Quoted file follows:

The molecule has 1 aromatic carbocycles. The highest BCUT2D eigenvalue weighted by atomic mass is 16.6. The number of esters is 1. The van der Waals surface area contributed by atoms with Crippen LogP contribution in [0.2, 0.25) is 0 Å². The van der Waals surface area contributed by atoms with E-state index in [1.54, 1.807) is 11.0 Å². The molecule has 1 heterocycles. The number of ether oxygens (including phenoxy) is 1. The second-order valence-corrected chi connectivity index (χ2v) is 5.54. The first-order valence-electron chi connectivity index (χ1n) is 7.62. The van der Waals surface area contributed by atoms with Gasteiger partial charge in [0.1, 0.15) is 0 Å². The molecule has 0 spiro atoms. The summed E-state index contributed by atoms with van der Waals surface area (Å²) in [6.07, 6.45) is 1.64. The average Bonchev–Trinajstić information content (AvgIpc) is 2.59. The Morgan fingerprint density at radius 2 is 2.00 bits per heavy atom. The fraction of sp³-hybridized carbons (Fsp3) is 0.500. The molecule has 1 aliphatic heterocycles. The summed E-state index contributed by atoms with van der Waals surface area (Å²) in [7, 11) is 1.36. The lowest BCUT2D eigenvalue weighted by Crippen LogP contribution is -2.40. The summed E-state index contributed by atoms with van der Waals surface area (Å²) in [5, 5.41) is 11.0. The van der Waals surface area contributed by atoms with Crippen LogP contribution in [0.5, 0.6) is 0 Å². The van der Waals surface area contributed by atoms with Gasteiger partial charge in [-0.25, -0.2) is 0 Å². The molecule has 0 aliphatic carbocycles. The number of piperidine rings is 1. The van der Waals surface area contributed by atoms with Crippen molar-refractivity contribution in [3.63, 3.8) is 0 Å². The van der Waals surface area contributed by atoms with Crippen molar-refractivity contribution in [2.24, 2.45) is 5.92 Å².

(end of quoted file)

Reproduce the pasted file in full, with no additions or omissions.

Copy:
The molecule has 1 aromatic carbocycles. The highest BCUT2D eigenvalue weighted by atomic mass is 16.6. The number of esters is 1. The van der Waals surface area contributed by atoms with Crippen LogP contribution in [0.2, 0.25) is 0 Å². The van der Waals surface area contributed by atoms with E-state index in [1.54, 1.807) is 11.0 Å². The molecule has 1 heterocycles. The number of ether oxygens (including phenoxy) is 1. The second-order valence-corrected chi connectivity index (χ2v) is 5.54. The first-order valence-electron chi connectivity index (χ1n) is 7.62. The van der Waals surface area contributed by atoms with Gasteiger partial charge in [0.1, 0.15) is 0 Å². The molecule has 0 spiro atoms. The summed E-state index contributed by atoms with van der Waals surface area (Å²) in [6.07, 6.45) is 1.64. The average Bonchev–Trinajstić information content (AvgIpc) is 2.59. The Morgan fingerprint density at radius 2 is 2.00 bits per heavy atom. The fraction of sp³-hybridized carbons (Fsp3) is 0.500. The molecule has 1 aliphatic heterocycles. The summed E-state index contributed by atoms with van der Waals surface area (Å²) in [7, 11) is 1.36. The lowest BCUT2D eigenvalue weighted by Crippen LogP contribution is -2.40. The summed E-state index contributed by atoms with van der Waals surface area (Å²) in [5, 5.41) is 11.0. The van der Waals surface area contributed by atoms with Crippen LogP contribution in [0.5, 0.6) is 0 Å². The van der Waals surface area contributed by atoms with Gasteiger partial charge in [-0.25, -0.2) is 0 Å². The molecule has 0 aliphatic carbocycles. The number of piperidine rings is 1. The van der Waals surface area contributed by atoms with Crippen molar-refractivity contribution in [3.63, 3.8) is 0 Å². The van der Waals surface area contributed by atoms with Crippen molar-refractivity contribution in [2.24, 2.45) is 5.92 Å².